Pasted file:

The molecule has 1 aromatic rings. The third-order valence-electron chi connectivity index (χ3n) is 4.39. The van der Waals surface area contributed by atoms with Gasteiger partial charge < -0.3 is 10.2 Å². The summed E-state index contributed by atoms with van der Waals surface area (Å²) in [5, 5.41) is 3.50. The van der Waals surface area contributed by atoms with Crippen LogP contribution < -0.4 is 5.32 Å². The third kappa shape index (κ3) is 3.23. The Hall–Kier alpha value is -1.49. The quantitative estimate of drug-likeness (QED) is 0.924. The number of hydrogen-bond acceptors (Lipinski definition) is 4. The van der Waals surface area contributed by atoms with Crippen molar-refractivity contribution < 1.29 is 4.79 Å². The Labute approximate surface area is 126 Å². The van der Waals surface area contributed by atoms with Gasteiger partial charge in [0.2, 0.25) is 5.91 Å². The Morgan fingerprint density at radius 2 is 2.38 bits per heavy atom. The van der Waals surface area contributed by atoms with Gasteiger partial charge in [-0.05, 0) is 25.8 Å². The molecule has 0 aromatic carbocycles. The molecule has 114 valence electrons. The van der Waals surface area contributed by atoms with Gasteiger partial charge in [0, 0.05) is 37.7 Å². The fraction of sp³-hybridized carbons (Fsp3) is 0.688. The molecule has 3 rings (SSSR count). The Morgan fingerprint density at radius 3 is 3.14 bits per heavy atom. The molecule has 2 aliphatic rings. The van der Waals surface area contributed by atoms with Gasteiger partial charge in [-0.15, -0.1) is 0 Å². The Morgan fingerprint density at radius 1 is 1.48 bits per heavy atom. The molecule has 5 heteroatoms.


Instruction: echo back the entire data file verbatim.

The molecule has 1 aromatic rings. The third-order valence-electron chi connectivity index (χ3n) is 4.39. The van der Waals surface area contributed by atoms with Gasteiger partial charge < -0.3 is 10.2 Å². The summed E-state index contributed by atoms with van der Waals surface area (Å²) in [5, 5.41) is 3.50. The van der Waals surface area contributed by atoms with Crippen LogP contribution < -0.4 is 5.32 Å². The third kappa shape index (κ3) is 3.23. The Hall–Kier alpha value is -1.49. The quantitative estimate of drug-likeness (QED) is 0.924. The number of hydrogen-bond acceptors (Lipinski definition) is 4. The van der Waals surface area contributed by atoms with Crippen molar-refractivity contribution < 1.29 is 4.79 Å². The Labute approximate surface area is 126 Å². The van der Waals surface area contributed by atoms with Gasteiger partial charge in [0.2, 0.25) is 5.91 Å². The Morgan fingerprint density at radius 2 is 2.38 bits per heavy atom. The van der Waals surface area contributed by atoms with Gasteiger partial charge in [-0.05, 0) is 25.8 Å². The molecule has 0 aromatic carbocycles. The molecule has 114 valence electrons. The van der Waals surface area contributed by atoms with Gasteiger partial charge in [0, 0.05) is 37.7 Å². The fraction of sp³-hybridized carbons (Fsp3) is 0.688. The molecule has 3 rings (SSSR count). The Morgan fingerprint density at radius 3 is 3.14 bits per heavy atom. The molecule has 2 aliphatic rings. The van der Waals surface area contributed by atoms with Gasteiger partial charge in [-0.15, -0.1) is 0 Å². The Morgan fingerprint density at radius 1 is 1.48 bits per heavy atom. The molecule has 5 heteroatoms.